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Ag’s invasive species problem likely to get worse before better

  • “The world is shrinking. We have to do business and science in the global arena. We must try to prevent the introduction of new pathogens, new weeds, new insects, etc..”

Tim Brenneman, left, professor of plant pathology at the University of Georgia in Tifton, discusses peanut industry efforts to combat the tomato spotted wilt virus with Ramon Leon, assistant professor of weed science at the University of Florida West Florida Research and Education Center in Jay.

 

Agriculture must take action now to manage the possible onslaught of new organisms, new insects and new diseases that is expected to escalate.

“One thing that is very clear is our world today is getting smaller at least figuratively,” said Tim Brenneman, a professor of plant pathology at the University of Georgia in Tifton, Ga., in an address to the annual meeting of the American Peanut Research and Education Society in Clearwater, Fla., July 14.

“The world is shrinking. We have to do business and science in the global arena. We must try to prevent the introduction of new pathogens, new weeds, new insects, etc.,” Brenneman said. “We need strong research and Extension programs in place to identify and address potential new risks as they arrive.”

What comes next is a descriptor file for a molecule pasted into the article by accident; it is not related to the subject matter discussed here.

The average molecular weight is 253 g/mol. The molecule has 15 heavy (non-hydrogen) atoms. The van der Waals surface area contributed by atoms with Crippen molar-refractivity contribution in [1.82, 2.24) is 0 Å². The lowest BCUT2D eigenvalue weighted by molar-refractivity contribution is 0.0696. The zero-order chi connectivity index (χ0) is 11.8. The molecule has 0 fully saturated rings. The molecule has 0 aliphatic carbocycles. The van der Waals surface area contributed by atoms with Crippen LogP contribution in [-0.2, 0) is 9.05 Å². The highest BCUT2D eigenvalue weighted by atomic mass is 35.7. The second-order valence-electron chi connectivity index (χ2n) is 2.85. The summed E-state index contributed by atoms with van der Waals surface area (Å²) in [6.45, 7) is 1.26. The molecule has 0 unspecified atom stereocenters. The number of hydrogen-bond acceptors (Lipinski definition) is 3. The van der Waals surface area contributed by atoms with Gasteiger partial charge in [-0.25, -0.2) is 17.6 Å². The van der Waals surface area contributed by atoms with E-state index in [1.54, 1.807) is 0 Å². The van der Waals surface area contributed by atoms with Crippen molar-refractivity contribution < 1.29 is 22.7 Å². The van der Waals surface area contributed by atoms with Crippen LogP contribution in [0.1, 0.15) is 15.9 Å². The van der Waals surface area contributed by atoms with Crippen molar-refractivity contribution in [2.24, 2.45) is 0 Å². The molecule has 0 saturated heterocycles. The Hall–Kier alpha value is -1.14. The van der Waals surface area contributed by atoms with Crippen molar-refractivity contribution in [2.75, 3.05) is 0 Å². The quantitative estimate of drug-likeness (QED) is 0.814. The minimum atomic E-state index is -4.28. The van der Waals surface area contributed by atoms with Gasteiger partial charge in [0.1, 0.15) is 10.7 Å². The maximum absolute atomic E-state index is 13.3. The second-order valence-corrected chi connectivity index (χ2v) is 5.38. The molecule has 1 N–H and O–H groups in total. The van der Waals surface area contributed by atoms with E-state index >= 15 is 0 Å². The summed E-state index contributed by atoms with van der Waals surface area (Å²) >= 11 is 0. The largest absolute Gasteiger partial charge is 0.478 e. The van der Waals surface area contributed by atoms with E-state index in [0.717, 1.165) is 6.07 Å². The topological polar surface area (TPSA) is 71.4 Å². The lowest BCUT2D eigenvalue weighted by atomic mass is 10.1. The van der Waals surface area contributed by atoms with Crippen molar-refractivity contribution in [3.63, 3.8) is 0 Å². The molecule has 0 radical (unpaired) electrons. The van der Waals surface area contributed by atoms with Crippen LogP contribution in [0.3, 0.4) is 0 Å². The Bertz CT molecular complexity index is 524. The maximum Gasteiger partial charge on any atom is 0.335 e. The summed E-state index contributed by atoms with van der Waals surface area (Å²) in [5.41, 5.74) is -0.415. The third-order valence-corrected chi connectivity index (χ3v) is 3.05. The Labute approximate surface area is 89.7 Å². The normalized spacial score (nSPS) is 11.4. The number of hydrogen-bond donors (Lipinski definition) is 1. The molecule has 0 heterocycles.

Brenneman cited the U.S. Department of Interior 2014 Invasive Species Action Plan which states that invasive species pose one of the greatest threats to the ecological, economic and cultural integrity of U.S. landscapes. The action plan states that invasive species are expected to escalate.

In his comments, Brenneman discussed the success the peanut industry has had in battling tomato spot wilt virus which still presents great challenges. He said the virus almost put the Georgia peanut industry out of business in the mid-1990s.

“We did get a handle on it. The tomato spotted wilt index was developed and implemented. The price we paid was to completely change the way we grow peanuts: planting dates, cultivars, insecticides, row patterns, seed spacing, etc.,” Brenneman said. “One of the prices we paid that I think we overlooked is the price we paid in our breeding programs. There was a lot of promising germplasm that breeders essentially got rid of. If it didn’t have spotted wilt resistance, we didn’t use it anymore.”

Brenneman said the industry needs to be on the lookout for tomato spotted wilt virus due to a high level of thrips and a higher level of spotted wilt found in test plots compared to recent years. “We are still waiting to see how this story is going to pan out,” he said.

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